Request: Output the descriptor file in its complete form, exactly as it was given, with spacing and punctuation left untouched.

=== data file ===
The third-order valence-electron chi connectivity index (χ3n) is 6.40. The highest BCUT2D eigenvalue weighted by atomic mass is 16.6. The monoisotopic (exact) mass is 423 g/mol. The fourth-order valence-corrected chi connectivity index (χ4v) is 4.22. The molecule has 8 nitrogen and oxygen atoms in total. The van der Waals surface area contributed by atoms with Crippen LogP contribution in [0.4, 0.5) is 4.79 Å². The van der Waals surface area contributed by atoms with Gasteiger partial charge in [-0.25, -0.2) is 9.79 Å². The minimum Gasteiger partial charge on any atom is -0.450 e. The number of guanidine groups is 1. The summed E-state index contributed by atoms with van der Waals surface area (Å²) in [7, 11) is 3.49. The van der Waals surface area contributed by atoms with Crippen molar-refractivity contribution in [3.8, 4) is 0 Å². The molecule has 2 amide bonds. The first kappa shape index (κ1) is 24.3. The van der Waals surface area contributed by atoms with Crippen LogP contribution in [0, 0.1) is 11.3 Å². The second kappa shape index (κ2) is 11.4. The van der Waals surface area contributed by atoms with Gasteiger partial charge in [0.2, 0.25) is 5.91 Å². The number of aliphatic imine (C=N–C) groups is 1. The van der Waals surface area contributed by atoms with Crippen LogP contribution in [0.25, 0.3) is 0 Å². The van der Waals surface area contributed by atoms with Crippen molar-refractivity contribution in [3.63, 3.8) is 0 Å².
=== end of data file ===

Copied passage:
The third-order valence-electron chi connectivity index (χ3n) is 6.40. The highest BCUT2D eigenvalue weighted by atomic mass is 16.6. The monoisotopic (exact) mass is 423 g/mol. The fourth-order valence-corrected chi connectivity index (χ4v) is 4.22. The molecule has 8 nitrogen and oxygen atoms in total. The van der Waals surface area contributed by atoms with Crippen LogP contribution in [0.4, 0.5) is 4.79 Å². The van der Waals surface area contributed by atoms with Gasteiger partial charge in [-0.25, -0.2) is 9.79 Å². The minimum Gasteiger partial charge on any atom is -0.450 e. The number of guanidine groups is 1. The summed E-state index contributed by atoms with van der Waals surface area (Å²) in [7, 11) is 3.49. The van der Waals surface area contributed by atoms with Crippen molar-refractivity contribution in [3.8, 4) is 0 Å². The molecule has 2 amide bonds. The first kappa shape index (κ1) is 24.3. The van der Waals surface area contributed by atoms with Crippen LogP contribution in [0, 0.1) is 11.3 Å². The second kappa shape index (κ2) is 11.4. The van der Waals surface area contributed by atoms with Gasteiger partial charge in [0.2, 0.25) is 5.91 Å². The number of aliphatic imine (C=N–C) groups is 1. The van der Waals surface area contributed by atoms with Crippen LogP contribution in [0.25, 0.3) is 0 Å². The van der Waals surface area contributed by atoms with Crippen molar-refractivity contribution in [3.63, 3.8) is 0 Å².